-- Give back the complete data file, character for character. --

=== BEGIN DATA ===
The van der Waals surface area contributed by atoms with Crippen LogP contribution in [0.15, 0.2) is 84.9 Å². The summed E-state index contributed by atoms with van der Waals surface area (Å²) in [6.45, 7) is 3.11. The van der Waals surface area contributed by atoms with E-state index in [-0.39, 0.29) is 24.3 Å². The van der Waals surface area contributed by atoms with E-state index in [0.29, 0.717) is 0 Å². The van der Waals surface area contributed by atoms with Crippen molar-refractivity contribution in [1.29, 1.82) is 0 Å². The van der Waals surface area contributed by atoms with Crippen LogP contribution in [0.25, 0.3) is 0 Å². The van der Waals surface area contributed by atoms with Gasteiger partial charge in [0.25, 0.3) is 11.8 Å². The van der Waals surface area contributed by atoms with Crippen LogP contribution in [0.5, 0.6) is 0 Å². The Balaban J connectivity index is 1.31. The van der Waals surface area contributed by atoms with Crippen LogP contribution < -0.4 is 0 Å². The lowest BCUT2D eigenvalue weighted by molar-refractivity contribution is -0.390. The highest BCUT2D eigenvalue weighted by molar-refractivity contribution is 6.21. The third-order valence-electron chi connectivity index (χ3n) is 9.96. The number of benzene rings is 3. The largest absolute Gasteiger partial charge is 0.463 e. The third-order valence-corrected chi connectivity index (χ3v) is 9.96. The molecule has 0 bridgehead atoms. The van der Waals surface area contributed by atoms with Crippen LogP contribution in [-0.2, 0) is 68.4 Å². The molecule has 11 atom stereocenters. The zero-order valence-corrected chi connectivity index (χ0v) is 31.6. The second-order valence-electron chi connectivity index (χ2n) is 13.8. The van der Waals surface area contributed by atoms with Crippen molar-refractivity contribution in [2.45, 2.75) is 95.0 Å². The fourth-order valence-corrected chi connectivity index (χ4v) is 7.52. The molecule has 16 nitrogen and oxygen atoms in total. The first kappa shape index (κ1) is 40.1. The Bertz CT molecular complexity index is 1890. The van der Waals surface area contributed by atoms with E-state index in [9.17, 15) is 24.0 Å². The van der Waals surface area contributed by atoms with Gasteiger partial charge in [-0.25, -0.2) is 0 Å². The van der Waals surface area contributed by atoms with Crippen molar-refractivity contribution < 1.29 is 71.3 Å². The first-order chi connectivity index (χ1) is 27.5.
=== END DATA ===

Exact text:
The van der Waals surface area contributed by atoms with Crippen LogP contribution in [0.15, 0.2) is 84.9 Å². The summed E-state index contributed by atoms with van der Waals surface area (Å²) in [6.45, 7) is 3.11. The van der Waals surface area contributed by atoms with E-state index in [-0.39, 0.29) is 24.3 Å². The van der Waals surface area contributed by atoms with E-state index in [0.29, 0.717) is 0 Å². The van der Waals surface area contributed by atoms with Crippen molar-refractivity contribution in [1.29, 1.82) is 0 Å². The van der Waals surface area contributed by atoms with Crippen LogP contribution in [0.25, 0.3) is 0 Å². The van der Waals surface area contributed by atoms with Gasteiger partial charge in [0.25, 0.3) is 11.8 Å². The van der Waals surface area contributed by atoms with Crippen LogP contribution in [0.5, 0.6) is 0 Å². The Balaban J connectivity index is 1.31. The van der Waals surface area contributed by atoms with Crippen LogP contribution < -0.4 is 0 Å². The lowest BCUT2D eigenvalue weighted by molar-refractivity contribution is -0.390. The highest BCUT2D eigenvalue weighted by molar-refractivity contribution is 6.21. The third-order valence-electron chi connectivity index (χ3n) is 9.96. The number of benzene rings is 3. The largest absolute Gasteiger partial charge is 0.463 e. The third-order valence-corrected chi connectivity index (χ3v) is 9.96. The molecule has 0 bridgehead atoms. The van der Waals surface area contributed by atoms with Crippen LogP contribution in [-0.2, 0) is 68.4 Å². The molecule has 11 atom stereocenters. The zero-order valence-corrected chi connectivity index (χ0v) is 31.6. The second-order valence-electron chi connectivity index (χ2n) is 13.8. The van der Waals surface area contributed by atoms with Crippen molar-refractivity contribution in [2.45, 2.75) is 95.0 Å². The fourth-order valence-corrected chi connectivity index (χ4v) is 7.52. The molecule has 16 nitrogen and oxygen atoms in total. The first kappa shape index (κ1) is 40.1. The Bertz CT molecular complexity index is 1890. The van der Waals surface area contributed by atoms with E-state index in [9.17, 15) is 24.0 Å². The van der Waals surface area contributed by atoms with Gasteiger partial charge in [-0.25, -0.2) is 0 Å². The van der Waals surface area contributed by atoms with Crippen molar-refractivity contribution < 1.29 is 71.3 Å². The first-order chi connectivity index (χ1) is 27.5.